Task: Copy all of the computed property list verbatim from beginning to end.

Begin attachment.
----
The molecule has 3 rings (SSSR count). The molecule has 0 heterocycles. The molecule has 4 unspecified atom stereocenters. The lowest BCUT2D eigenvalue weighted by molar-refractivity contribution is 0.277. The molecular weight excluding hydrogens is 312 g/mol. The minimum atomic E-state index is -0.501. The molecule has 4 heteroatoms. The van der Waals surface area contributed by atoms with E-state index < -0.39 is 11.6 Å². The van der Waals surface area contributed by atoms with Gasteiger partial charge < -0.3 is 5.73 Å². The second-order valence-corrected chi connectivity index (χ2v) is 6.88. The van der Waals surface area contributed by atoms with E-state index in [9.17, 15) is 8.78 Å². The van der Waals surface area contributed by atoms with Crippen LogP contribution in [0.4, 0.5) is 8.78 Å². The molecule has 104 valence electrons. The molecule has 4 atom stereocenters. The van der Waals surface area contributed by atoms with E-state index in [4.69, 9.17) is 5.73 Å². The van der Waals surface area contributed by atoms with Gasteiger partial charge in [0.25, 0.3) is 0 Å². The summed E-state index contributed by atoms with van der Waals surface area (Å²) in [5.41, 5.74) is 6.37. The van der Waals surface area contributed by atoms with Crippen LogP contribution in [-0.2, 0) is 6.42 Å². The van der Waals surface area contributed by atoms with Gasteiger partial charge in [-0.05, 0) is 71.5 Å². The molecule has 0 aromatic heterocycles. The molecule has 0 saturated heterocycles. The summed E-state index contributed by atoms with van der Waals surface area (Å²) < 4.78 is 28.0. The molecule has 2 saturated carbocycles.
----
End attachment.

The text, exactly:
The molecule has 3 rings (SSSR count). The molecule has 0 heterocycles. The molecule has 4 unspecified atom stereocenters. The lowest BCUT2D eigenvalue weighted by molar-refractivity contribution is 0.277. The molecular weight excluding hydrogens is 312 g/mol. The minimum atomic E-state index is -0.501. The molecule has 4 heteroatoms. The van der Waals surface area contributed by atoms with E-state index < -0.39 is 11.6 Å². The van der Waals surface area contributed by atoms with Gasteiger partial charge < -0.3 is 5.73 Å². The second-order valence-corrected chi connectivity index (χ2v) is 6.88. The van der Waals surface area contributed by atoms with E-state index in [9.17, 15) is 8.78 Å². The van der Waals surface area contributed by atoms with Crippen LogP contribution in [0.4, 0.5) is 8.78 Å². The molecule has 104 valence electrons. The molecule has 4 atom stereocenters. The van der Waals surface area contributed by atoms with E-state index in [4.69, 9.17) is 5.73 Å². The van der Waals surface area contributed by atoms with Gasteiger partial charge in [0.25, 0.3) is 0 Å². The summed E-state index contributed by atoms with van der Waals surface area (Å²) in [5.41, 5.74) is 6.37. The van der Waals surface area contributed by atoms with Crippen LogP contribution in [-0.2, 0) is 6.42 Å². The van der Waals surface area contributed by atoms with Gasteiger partial charge in [-0.05, 0) is 71.5 Å². The molecule has 0 aromatic heterocycles. The molecule has 0 saturated heterocycles. The summed E-state index contributed by atoms with van der Waals surface area (Å²) < 4.78 is 28.0. The molecule has 2 saturated carbocycles.